Objectives: This study used a randomized withdrawal design to evaluate the efficacy of pregabalin versus placebo for pain relief in patients with painful diabetic peripheral neuropathy inadequately treated by other therapies.
Methods: A total of 665 patients received pregabalin in a 6-week single-blind phase. Two hundred ninety-four patients who achieved a ≥30% pain response were randomized to receive pregabalin or placebo in a double-blind phase for a further 13 weeks. The primary endpoint was the change in mean pain score from single-blind baseline to double-blind endpoint for pregabalin versus placebo (last observation carried forward [LOCF]). Secondary endpoints included a baseline observation carried forward (BOCF) analysis of mean pain score; time to loss of pain response; and other assessments of pain, sleep, function, and quality of life (QOL).
Results: Pregabalin numerically improved all measures assessed during the single-blind phase. At the end of the double-blind withdrawal phase, there was no significant difference in the primary endpoint of mean pain score (LOCF) between pregabalin and placebo (least squares mean difference, −0.32), although there was a significant difference in the BOCF analysis (least squares mean difference, −0.51). Pregabalin was associated with a significantly longer time to loss of pain response versus placebo during double-blind treatment, and some aspects of sleep and QOL also showed significant improvements with pregabalin.
Discussion: This is the first reported placebo-controlled trial of pregabalin in patients with inadequately treated painful diabetic peripheral neuropathy. Although the primary endpoint was not met, pregabalin was associated with clinically relevant improvements versus placebo in this difficult-to-treat population.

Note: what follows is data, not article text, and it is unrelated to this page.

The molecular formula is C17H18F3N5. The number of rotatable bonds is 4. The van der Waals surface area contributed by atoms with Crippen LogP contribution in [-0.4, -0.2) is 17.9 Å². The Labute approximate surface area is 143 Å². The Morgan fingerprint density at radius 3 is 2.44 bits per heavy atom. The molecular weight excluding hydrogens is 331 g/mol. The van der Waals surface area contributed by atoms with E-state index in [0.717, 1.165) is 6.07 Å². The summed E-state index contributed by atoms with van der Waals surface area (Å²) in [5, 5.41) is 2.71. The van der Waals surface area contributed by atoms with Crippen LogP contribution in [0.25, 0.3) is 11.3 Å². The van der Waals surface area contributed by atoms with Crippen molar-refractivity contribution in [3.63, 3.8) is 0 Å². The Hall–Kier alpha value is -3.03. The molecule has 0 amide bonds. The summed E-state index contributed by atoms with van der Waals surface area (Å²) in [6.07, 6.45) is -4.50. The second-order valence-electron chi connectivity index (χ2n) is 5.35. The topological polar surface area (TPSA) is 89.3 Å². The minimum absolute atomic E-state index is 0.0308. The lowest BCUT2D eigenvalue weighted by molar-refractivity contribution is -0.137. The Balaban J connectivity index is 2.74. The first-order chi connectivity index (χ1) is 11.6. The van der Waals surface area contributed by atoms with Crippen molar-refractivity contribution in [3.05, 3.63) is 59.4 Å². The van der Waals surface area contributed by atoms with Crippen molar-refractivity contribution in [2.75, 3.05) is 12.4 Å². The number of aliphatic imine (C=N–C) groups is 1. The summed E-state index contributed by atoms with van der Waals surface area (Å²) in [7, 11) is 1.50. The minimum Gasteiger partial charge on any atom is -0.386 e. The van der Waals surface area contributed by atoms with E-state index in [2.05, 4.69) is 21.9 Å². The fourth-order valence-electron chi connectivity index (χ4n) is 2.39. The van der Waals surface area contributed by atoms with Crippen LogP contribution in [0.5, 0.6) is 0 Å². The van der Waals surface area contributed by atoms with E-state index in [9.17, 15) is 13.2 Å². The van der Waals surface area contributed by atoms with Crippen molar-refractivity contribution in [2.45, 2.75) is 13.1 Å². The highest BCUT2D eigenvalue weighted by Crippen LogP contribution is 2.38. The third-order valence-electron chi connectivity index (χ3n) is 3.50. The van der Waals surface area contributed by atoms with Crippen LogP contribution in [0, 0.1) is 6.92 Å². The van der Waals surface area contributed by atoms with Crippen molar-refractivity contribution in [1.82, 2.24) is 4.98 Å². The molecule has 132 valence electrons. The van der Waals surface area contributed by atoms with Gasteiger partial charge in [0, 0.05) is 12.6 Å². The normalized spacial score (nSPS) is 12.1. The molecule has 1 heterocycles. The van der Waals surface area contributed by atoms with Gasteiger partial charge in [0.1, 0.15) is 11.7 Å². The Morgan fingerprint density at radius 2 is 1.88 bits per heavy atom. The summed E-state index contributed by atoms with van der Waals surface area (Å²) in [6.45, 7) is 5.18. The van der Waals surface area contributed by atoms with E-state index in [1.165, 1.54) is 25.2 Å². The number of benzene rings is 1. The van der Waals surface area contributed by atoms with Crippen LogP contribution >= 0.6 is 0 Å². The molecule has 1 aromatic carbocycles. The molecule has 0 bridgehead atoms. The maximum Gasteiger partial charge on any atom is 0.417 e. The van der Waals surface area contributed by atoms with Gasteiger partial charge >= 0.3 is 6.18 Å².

*Department of Medicine, University of Texas Southwestern Medical Center, Dallas, TX
†Meridien Research, Tampa, FL
§Pfizer Inc, New York, NY
‡Department of Clinical Neurosciences, The University of Calgary, Calgary, AB, Canada
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Supported by Pfizer Inc. Medical writing support was provided by Lorna Forse, PhD, of UBC Scientific Solutions and funded by Pfizer Inc. P.R. has received research support, payable to the University of Texas Southwestern Medical Center, from Andromeda Biotech Ltd., Yavne, Israel, AstraZeneca Pharmaceuticals LP, Wilmington, DE, Boehringer Ingelheim Pharmaceuticals, Ridgefield, CT, Calibra Medical Inc., Redwood City, CA, Halozyme Inc., San Diego, CA, Hoffmann-La Roche Inc., Nutley, NJ, Eli Lilly & Company USA LLC, Indianapolis, IN, Osiris Therapeutics Inc., Columbia, MD, Pfizer Inc, New York, NY, and Reata Pharmaceuticals Inc., Irving, TX; is an advisor for Amgen Inc, Thousands Oaks, CA and AstraZeneca Pharmaceuticals LP, Wilmington, DE and is on the speaker’s bureau for Novo Nordisk Inc., Princeton, NJ. C.H. has conducted multiple clinical trials for Pfizer Inc, New York, NY and other pharmaceutical sponsors. C.T. has received clinical and preclinical research funding, as well as honoraria for medical education seminars from Pfizer Inc, New York, NY. M.J.A., M.M., R.J.S., and L.P. are full-time employees of Pfizer Inc and hold stock options with Pfizer Inc.
Reprints: Philip Raskin, MD, Department of Medicine, University of Texas Southwestern Medical Center, 5323 Harry Hines Blvd, Dallas, TX 75390-8858 (e-mail: email@example.com).
Received October 26, 2012
Accepted May 21, 2013